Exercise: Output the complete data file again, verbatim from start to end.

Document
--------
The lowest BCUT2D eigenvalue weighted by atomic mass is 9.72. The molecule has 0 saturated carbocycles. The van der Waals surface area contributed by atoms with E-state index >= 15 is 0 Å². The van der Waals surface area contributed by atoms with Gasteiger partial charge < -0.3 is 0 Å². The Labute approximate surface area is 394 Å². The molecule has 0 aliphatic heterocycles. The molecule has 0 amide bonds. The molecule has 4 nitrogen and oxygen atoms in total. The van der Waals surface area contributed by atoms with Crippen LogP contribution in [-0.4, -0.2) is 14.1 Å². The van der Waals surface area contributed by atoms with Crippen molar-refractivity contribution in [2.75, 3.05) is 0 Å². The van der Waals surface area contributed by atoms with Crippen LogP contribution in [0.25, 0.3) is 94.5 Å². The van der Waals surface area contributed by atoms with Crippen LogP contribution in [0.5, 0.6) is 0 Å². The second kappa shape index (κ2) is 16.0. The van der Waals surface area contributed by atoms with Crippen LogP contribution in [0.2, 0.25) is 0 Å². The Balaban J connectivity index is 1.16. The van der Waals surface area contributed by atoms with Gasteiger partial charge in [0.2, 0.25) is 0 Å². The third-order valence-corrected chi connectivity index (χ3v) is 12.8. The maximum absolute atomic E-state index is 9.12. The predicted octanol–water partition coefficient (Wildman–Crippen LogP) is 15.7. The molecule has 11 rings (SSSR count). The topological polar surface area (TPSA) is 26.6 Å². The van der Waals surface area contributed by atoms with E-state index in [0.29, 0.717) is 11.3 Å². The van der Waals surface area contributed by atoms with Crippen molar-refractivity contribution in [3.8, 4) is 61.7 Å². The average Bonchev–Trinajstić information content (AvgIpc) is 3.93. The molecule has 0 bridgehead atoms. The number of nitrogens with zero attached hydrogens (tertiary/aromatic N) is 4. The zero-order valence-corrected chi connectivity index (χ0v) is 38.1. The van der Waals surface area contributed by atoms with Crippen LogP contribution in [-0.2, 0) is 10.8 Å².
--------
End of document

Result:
The lowest BCUT2D eigenvalue weighted by atomic mass is 9.72. The molecule has 0 saturated carbocycles. The van der Waals surface area contributed by atoms with E-state index >= 15 is 0 Å². The van der Waals surface area contributed by atoms with Gasteiger partial charge < -0.3 is 0 Å². The Labute approximate surface area is 394 Å². The molecule has 0 aliphatic heterocycles. The molecule has 0 amide bonds. The molecule has 4 nitrogen and oxygen atoms in total. The van der Waals surface area contributed by atoms with Crippen LogP contribution in [-0.4, -0.2) is 14.1 Å². The van der Waals surface area contributed by atoms with Crippen molar-refractivity contribution in [2.75, 3.05) is 0 Å². The van der Waals surface area contributed by atoms with Crippen LogP contribution in [0.25, 0.3) is 94.5 Å². The van der Waals surface area contributed by atoms with Crippen LogP contribution in [0.5, 0.6) is 0 Å². The second kappa shape index (κ2) is 16.0. The van der Waals surface area contributed by atoms with Crippen LogP contribution in [0.2, 0.25) is 0 Å². The Balaban J connectivity index is 1.16. The van der Waals surface area contributed by atoms with Gasteiger partial charge in [0.2, 0.25) is 0 Å². The third-order valence-corrected chi connectivity index (χ3v) is 12.8. The maximum absolute atomic E-state index is 9.12. The predicted octanol–water partition coefficient (Wildman–Crippen LogP) is 15.7. The molecule has 11 rings (SSSR count). The topological polar surface area (TPSA) is 26.6 Å². The van der Waals surface area contributed by atoms with E-state index in [0.29, 0.717) is 11.3 Å². The van der Waals surface area contributed by atoms with Crippen molar-refractivity contribution in [3.8, 4) is 61.7 Å². The average Bonchev–Trinajstić information content (AvgIpc) is 3.93. The molecule has 0 bridgehead atoms. The number of nitrogens with zero attached hydrogens (tertiary/aromatic N) is 4. The zero-order valence-corrected chi connectivity index (χ0v) is 38.1. The van der Waals surface area contributed by atoms with Crippen LogP contribution in [-0.2, 0) is 10.8 Å².